Released January 13, 2015
by Cole Tracy
Cinematic stardom, cultural diffusion, and the need for approval collide in Candice Breitz’s exhibition “The Woods.” Three video installations depict actors from three epicenters of contemporary cinematic production: Hollywood, Bollywood, and Nollywood, located in California, India, and Nigeria, respectively. One installation, The Audition (all works 2012), depicts twenty-five American children, who are struggling for a persona, as they are informed by authoritarian entertainment industry professionals that they lack charisma and optimism. In this metadiegetic audition, shown on six vertical video panels, children stand solitarily decontextualized before a white backdrop as the boundary between script and reality is intentionally confused. The artist filmed each of these auditions for more than an hour, focusing on the intermediate moments of manifest discomfort in the children’s repetitive gestures, such as grabbing at a shirt, continuously sipping water, or irregularly moving their hands. In splicing together recited monologues, dances, singing, and awkward passages of standing, the kids display the uniformity of their aspirations instead of the uniqueness they crave as Hollywood aspirants.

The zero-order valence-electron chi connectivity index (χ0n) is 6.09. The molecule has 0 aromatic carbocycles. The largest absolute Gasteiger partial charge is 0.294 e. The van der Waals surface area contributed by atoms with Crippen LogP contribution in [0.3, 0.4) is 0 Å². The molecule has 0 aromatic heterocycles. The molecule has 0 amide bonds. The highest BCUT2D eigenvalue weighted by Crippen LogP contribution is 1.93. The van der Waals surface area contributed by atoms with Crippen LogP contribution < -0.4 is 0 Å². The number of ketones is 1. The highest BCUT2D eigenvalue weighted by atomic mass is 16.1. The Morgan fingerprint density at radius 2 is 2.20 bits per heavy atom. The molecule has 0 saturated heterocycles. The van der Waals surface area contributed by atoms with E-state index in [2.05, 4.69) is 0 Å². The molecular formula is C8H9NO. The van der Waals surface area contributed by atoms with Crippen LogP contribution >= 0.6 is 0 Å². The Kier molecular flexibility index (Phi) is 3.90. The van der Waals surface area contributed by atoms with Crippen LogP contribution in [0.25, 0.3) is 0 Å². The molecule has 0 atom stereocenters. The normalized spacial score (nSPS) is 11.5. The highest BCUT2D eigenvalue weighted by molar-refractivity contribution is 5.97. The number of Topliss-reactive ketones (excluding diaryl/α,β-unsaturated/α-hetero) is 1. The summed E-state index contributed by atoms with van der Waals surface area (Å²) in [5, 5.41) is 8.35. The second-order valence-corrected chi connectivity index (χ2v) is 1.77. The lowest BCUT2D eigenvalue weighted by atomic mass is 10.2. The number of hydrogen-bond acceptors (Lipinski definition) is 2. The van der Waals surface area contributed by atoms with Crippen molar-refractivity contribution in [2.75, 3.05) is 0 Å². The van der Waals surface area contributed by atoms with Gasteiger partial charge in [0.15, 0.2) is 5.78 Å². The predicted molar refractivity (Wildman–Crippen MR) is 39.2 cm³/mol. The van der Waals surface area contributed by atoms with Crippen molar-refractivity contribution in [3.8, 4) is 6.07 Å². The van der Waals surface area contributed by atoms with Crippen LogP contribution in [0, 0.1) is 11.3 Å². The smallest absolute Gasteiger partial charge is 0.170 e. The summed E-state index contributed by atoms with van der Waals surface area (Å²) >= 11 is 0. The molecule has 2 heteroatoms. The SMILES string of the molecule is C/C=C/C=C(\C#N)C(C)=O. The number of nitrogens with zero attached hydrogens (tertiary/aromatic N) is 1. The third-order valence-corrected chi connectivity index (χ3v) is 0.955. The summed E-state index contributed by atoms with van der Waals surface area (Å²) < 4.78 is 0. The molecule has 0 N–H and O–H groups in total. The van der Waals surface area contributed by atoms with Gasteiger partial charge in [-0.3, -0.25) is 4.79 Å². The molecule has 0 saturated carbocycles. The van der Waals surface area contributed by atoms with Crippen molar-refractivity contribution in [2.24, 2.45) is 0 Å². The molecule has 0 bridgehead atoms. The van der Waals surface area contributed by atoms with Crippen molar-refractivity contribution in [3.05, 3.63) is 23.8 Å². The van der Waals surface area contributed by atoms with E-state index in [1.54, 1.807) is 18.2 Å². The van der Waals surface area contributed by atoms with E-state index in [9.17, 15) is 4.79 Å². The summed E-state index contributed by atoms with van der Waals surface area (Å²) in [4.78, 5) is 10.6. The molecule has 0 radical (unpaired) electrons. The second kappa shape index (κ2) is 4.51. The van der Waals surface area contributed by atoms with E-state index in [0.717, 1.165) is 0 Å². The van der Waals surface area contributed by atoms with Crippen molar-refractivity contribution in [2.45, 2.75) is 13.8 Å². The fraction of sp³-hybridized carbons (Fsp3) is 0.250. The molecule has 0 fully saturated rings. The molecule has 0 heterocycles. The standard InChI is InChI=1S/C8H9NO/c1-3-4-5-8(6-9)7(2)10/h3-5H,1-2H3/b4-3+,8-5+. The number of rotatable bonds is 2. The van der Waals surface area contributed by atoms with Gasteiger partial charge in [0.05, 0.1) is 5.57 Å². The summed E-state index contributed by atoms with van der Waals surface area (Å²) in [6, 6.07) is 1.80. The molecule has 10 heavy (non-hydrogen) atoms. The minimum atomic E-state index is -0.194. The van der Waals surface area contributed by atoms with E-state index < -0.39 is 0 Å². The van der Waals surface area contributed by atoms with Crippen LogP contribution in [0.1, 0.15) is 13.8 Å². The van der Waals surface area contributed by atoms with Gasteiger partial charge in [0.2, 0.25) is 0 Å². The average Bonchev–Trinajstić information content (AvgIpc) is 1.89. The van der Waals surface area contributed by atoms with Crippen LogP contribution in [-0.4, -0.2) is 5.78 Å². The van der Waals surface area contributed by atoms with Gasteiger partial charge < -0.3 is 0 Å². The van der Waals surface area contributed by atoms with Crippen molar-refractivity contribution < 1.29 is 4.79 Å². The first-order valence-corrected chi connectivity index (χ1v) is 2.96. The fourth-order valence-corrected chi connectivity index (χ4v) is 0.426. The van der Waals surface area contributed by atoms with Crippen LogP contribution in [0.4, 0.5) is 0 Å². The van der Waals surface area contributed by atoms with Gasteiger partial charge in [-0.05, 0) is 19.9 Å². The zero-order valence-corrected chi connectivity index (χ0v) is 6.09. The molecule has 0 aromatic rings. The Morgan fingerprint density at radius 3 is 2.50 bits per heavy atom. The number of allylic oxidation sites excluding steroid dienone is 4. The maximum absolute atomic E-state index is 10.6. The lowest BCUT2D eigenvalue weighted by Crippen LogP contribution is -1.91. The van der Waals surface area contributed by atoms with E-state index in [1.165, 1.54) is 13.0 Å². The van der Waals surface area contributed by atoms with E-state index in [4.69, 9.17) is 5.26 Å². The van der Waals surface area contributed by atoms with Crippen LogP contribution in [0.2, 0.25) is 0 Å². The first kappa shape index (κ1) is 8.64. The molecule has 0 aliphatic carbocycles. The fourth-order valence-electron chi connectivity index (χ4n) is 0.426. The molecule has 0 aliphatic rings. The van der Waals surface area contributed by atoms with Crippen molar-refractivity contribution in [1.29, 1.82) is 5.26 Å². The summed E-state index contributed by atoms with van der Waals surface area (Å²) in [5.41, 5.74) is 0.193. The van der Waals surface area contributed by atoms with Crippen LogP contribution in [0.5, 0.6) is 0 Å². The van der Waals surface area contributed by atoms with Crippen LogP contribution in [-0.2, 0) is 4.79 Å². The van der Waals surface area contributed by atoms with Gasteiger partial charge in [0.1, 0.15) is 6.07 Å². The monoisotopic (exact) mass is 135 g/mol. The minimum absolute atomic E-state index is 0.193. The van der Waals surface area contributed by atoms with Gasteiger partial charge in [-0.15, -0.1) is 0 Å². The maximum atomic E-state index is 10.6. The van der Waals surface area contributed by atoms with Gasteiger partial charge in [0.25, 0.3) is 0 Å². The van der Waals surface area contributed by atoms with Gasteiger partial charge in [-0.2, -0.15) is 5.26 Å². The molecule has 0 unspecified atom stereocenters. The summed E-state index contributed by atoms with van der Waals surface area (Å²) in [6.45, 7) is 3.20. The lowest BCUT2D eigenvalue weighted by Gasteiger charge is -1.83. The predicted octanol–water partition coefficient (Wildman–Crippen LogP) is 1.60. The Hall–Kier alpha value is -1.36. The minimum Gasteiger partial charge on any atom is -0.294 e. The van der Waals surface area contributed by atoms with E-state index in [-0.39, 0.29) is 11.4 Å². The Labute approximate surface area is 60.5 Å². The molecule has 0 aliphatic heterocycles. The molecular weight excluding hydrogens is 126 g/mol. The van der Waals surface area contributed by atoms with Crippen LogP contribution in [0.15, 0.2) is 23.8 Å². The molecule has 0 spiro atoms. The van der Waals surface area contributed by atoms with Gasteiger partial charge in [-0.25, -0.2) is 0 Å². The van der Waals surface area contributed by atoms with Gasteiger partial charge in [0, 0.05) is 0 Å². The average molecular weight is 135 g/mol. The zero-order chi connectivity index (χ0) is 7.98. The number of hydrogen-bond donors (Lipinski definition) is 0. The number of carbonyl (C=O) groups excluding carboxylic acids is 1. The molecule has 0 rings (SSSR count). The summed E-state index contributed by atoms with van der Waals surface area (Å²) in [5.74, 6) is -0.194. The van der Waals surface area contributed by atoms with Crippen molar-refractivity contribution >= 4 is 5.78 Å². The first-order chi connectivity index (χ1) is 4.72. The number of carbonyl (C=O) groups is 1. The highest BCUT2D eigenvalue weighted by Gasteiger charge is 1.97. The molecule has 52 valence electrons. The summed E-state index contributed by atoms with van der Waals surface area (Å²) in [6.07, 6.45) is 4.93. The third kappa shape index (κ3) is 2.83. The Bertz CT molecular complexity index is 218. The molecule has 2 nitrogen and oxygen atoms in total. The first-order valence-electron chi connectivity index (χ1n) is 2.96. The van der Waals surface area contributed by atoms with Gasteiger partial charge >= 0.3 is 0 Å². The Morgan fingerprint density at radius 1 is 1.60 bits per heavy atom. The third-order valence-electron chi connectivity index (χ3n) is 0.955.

In The Rehearsal, six mildly famous Bollywood preteens confidently quote from interviews with the Indian superstar Shah Rukh Khan. They tout a strong work ethic and endorse, above all, normality. American signifiers such as brand-name clothing and vocabulary influence their portrayal of glamour and stardom. Throughout is a diametric opposition between aspiring Americans searching for individualism and the staged naturalism of Indian performers proclaiming the banality of stardom.
In the last video, The Interview, two Nigerian actors named Aki and Pawpaw, who are known for playing children, discuss their previous roles, as references to Gary Coleman abound. Within these works, Breitz analyzes the movie business and its murky attachment to an ideal persona that is less realized than produced through a strange and indoctrinating culture industry.